Remember, brothers and sisters, that the president's idea of a solution is to get us back to where we were before all of this unpleasantness. That is, restoration of the hoary old American Dream: the economy "moving again." Cars coming off the assembly line, hammers on nails building all those new houses, shoppers shopping, coins clinking on the tables of the money changers. Except that everybody's going to have health care, and we'll be building solar farms and windmills like it's going out of style. I'm thankful to all the gods that John McCain is not the president, but pardon me for observing that a restoration of anything resembling rapacious, destructive capitalism, i.e., an economy moving again so we all can consume ourselves into a stupor, is not what I want for a solution. No. That's not where we want to go, not what I want for my kids and grandkids. But at least so far that's the only place Mr. Obama seems to want to take us. With luck, the true gravity of this situation will prompt some creative and by-God-bold solutions.

Wednesday, March 18, 2009

A Seat in the Sky

This is Louis C. K. I never heard of this guy before today. This bit is really insightful. Like all good comedians, he shows us the folly of human beings and how utterly clueless we are about how utterly clueless we are. Comedy, when you really look at it, is serious stuff.

Tuesday, March 17, 2009

¿Legalización de la droga? Si!

What can be done about the horrific drug war going on in Mexico? What's our knee jerk answer? More police. More guns. More patrols. More of what doesn't have any effect on the problem.

Maybe another approach is called for. It's one that an increasing number of Americans support. Not yet a majority, but a substantial and growing minority--42 percent with 7 percent undecided. It's a common sense answer to a problem that's not--not ever, that is, never--going away. Legalize marijuana. That one drug alone is 65 to 70 percent of the Mexican drug trade.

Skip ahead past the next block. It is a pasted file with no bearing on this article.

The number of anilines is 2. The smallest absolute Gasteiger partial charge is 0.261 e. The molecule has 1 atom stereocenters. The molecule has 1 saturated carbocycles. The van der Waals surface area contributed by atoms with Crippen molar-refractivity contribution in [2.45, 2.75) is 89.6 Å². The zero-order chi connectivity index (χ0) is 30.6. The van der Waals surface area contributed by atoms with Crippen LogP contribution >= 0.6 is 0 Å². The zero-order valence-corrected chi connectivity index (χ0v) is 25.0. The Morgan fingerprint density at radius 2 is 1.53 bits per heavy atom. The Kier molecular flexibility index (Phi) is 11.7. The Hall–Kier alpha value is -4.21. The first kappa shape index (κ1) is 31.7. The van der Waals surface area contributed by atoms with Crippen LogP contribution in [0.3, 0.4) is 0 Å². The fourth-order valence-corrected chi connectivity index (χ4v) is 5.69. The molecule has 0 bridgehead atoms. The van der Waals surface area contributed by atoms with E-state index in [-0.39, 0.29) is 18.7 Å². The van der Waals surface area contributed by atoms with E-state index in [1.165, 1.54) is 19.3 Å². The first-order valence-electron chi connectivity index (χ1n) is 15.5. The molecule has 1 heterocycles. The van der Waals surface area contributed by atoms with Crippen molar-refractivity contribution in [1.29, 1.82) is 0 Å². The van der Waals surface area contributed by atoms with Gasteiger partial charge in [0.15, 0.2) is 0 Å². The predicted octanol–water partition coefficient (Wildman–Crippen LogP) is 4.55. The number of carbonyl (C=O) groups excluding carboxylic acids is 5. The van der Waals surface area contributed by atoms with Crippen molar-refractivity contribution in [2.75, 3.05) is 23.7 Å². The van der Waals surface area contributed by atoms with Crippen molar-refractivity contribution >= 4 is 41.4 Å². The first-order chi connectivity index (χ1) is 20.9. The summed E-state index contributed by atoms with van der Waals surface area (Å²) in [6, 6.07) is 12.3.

But a good case can be made for legalizing all illicit drugs. With the slaughter going on just south of the border, you're going to be seeing more and more articles like this one by Glen Greenwald about the whole war on drugs question. This piece talks about Portugal, of all places, and how the land of Vasco de Gama has decided to decriminalize drugs, all drugs, including cocaine and heroin. The result?

Evaluating the policy strictly from an empirical perspective, decriminalization has been an unquestionable success, leading to improvements in virtually every relevant category and enabling Portugal to manage drug-related problems (and drug usage rates) far better than most Western nations that continue to treat adult drug consumption as a criminal offense.

What a concept! Stop wasting billions of dollars on something that does not work. Stop making criminals of normal people. Stop generating billions of dollars for Mexican drug cartels and feeding the horrendous violence in Mexico. The person who wrote this to the U.S. News and World Report survey has it right:

If we were a free society, people would be allowed to use any drug they wanted. If we were a compassionate society, we would put people with drug problems in rehab, not in prison. But we are neither a free nor a compassionate society. We are a moralistic one. So our response to the problem is predictably stupid.

Update 1: Strapped sorely for cash the city of Philadelphia might be mulling marijuana legalization.

Monday, March 16, 2009

Oh, Good

I stole today's title from a story in This Modern World. It hits just the right note of wearied cynicism.

I've talked about this kind of thing before. But I just can't help it when I encounter these kinds of stories. They make my flesh crawl. First because I know them to be true. And second, even worse, I know that they are disbelieved by the vast majority of the American people because they think our military, "our boys," is composed of just a bunch of patriotic grown up Little Rascals. (What a rehabilitation these guys have gone through since the 1970s! At least they deserved their reputation then.) Seems like now that we've got "professionals," all-volunteer, ya know, we don't have blood lust in the ranks and we don't have murderers in the ranks.